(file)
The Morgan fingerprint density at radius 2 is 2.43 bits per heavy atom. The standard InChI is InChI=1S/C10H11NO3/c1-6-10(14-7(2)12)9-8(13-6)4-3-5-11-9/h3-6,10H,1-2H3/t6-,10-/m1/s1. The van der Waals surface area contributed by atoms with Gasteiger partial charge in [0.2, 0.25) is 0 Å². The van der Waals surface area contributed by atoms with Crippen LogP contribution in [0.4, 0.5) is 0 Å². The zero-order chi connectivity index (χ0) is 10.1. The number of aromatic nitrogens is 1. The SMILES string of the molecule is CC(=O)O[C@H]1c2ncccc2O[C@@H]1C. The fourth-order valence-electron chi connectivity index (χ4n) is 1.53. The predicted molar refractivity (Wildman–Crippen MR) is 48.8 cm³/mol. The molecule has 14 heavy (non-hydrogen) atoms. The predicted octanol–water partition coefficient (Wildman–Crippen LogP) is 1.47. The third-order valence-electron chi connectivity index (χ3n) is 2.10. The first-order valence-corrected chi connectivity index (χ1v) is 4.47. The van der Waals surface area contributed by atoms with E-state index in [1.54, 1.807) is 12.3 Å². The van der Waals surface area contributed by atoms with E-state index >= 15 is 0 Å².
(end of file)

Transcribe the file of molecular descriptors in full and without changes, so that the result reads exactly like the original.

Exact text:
The Morgan fingerprint density at radius 2 is 2.43 bits per heavy atom. The standard InChI is InChI=1S/C10H11NO3/c1-6-10(14-7(2)12)9-8(13-6)4-3-5-11-9/h3-6,10H,1-2H3/t6-,10-/m1/s1. The van der Waals surface area contributed by atoms with Gasteiger partial charge in [0.2, 0.25) is 0 Å². The van der Waals surface area contributed by atoms with Crippen LogP contribution in [0.4, 0.5) is 0 Å². The zero-order chi connectivity index (χ0) is 10.1. The number of aromatic nitrogens is 1. The SMILES string of the molecule is CC(=O)O[C@H]1c2ncccc2O[C@@H]1C. The fourth-order valence-electron chi connectivity index (χ4n) is 1.53. The predicted molar refractivity (Wildman–Crippen MR) is 48.8 cm³/mol. The molecule has 14 heavy (non-hydrogen) atoms. The predicted octanol–water partition coefficient (Wildman–Crippen LogP) is 1.47. The third-order valence-electron chi connectivity index (χ3n) is 2.10. The first-order valence-corrected chi connectivity index (χ1v) is 4.47. The van der Waals surface area contributed by atoms with E-state index in [1.54, 1.807) is 12.3 Å². The van der Waals surface area contributed by atoms with E-state index >= 15 is 0 Å².